Jaeger is an open source tool for monitoring traffic between distributed services such as Kubernetes. Jaeger uses distributed tracing to follow the path of a service request through different microservices. You can then get a visual representation of the request flows. Distributed tracing is a way to manage and observe microservices and it runs as part of a service mesh.

Key features include:

  • High scalability—Designed to have no single points of failure (SPOF) and scale with business needs.
  • Multiple storage options—Supports two open source NoSQL databases, Elasticsearch and Cassandra. Jaeger also provides simple in-memory storage for testing.
  • Cloud-native deployment—Supports different configuration methods, including environment variables, command-line options and configuration files. Kubernetes deployment is supported by Kubernetes templates, Kubernetes Operators and Helm charts.
  • Monitoring—Jaeger backend components expose Prometheus metrics and logs by default.

5. Telepresence

Telepresence homepage

Telepresence is an open source tool that runs a single service locally while connecting that service to a remote Kubernetes cluster. Telepresence deploys a two-way network proxy in a pod, which collects data for Kubernetes environments including TCP connections, environment variables and volumes.

Key features include:

  • Compatibility—Works on both Linux and Mac OS, with OS-native packages.
  • Development workflow—Gives you a fast development workflow for multi-container applications developing on Kubernetes. You can run a local Docker container while proxying it to your cluster.
  • Debug a Kubernetes service locally—You want to run a service locally when you have a bug in a staging cluster. Telepresence enables you to debug your service locally.
  • Connect to a remote Kubernetes cluster—You can access a remote cluster from a local process. This access enables you to use your local tools on your laptop to communicate with processes inside the cluster.

6. Zabbix

Zabbix homepage

Zabbix is designed to monitor a large number of network parameters and the health of servers, offering many data visualization and reporting features based on the stored data. Small organizations with a few servers and large enterprises with multiple servers can use Zabbix to monitor IT infrastructure.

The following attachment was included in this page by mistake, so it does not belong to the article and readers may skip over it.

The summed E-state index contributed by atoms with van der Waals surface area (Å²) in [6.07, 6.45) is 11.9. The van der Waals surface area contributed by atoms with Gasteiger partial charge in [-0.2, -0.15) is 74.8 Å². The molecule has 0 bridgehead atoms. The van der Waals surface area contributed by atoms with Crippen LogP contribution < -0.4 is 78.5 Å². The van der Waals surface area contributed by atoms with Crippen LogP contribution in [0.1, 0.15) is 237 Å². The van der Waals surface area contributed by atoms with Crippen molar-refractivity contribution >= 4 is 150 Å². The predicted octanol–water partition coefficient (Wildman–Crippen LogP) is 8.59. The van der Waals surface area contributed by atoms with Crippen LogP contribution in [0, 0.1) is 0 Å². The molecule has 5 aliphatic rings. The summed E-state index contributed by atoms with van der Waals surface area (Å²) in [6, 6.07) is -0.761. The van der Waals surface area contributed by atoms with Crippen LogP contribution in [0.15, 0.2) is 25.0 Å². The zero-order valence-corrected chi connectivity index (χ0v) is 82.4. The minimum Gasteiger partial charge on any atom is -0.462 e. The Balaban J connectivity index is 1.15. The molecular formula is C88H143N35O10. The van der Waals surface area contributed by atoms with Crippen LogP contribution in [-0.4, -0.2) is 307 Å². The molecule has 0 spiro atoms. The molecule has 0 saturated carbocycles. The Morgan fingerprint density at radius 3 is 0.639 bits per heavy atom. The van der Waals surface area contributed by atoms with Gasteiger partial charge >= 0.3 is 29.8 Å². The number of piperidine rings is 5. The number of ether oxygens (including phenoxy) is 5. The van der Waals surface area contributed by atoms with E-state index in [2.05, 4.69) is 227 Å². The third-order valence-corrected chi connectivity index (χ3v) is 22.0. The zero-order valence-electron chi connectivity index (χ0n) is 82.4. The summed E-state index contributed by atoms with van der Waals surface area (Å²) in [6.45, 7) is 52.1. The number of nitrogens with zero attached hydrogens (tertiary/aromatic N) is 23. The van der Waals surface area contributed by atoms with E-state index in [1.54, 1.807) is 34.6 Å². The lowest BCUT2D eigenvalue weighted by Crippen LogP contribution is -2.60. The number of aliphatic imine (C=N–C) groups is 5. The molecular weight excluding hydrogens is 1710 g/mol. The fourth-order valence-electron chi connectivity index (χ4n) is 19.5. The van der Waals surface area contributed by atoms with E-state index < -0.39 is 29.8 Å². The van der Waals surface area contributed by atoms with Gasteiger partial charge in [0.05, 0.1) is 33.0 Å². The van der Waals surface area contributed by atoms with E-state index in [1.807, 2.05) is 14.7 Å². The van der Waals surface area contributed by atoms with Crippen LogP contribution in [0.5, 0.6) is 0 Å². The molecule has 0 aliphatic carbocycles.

Key features include:

  • Flexible threshold—You can define flexible problem thresholds, also known as triggers. These triggers are based on values from the backend database.
  • Real-time visualization—You can immediately see the monitored items using the built-in graphing functionality.
  • Auto-discovery—Provides several ways of automating the management of large environments such as Kubernetes. You can automatically add and remove file systems and network interfaces in your organization.
  • Network discovery—Enables you to regularly scan the network for external services or Zabbix agents and take pre-defined actions upon discovery.
  • Distributed monitoring—Provides an effective way of monitoring a distributed infrastructure using Zabbix proxies. You can use proxies to collect data locally and then report the data to the server.

Conclusion

Prometheus is an open source tool for monitoring Kubernetes workloads. It is integrated natively as the default monitoring tool in Kubernetes, including a built-in alert manager. However, you should also consider other monitoring options for your Kubernetes environment to supplement and improve native Kubernetes capabilities.

Limor Wainstein

Limor Wainstein

Limor is a technical writer and editor with over 10 years' experience writing about topics like cybersecurity, big data, cloud computing and web development. She is the winner of the STC Cross-European Technical Communication Award (2008), and is a regular contributor to technology publications liked DevOps.com, Database Trends Magazine, and Toolbox. She is studying towards a Master's Degree in Technology & Society from Bar Ilan University. Limor is a Senior Technical Writer at Cybereason and has written for Imperva, NetApp, RSA, Lexis Nexis and many other companies.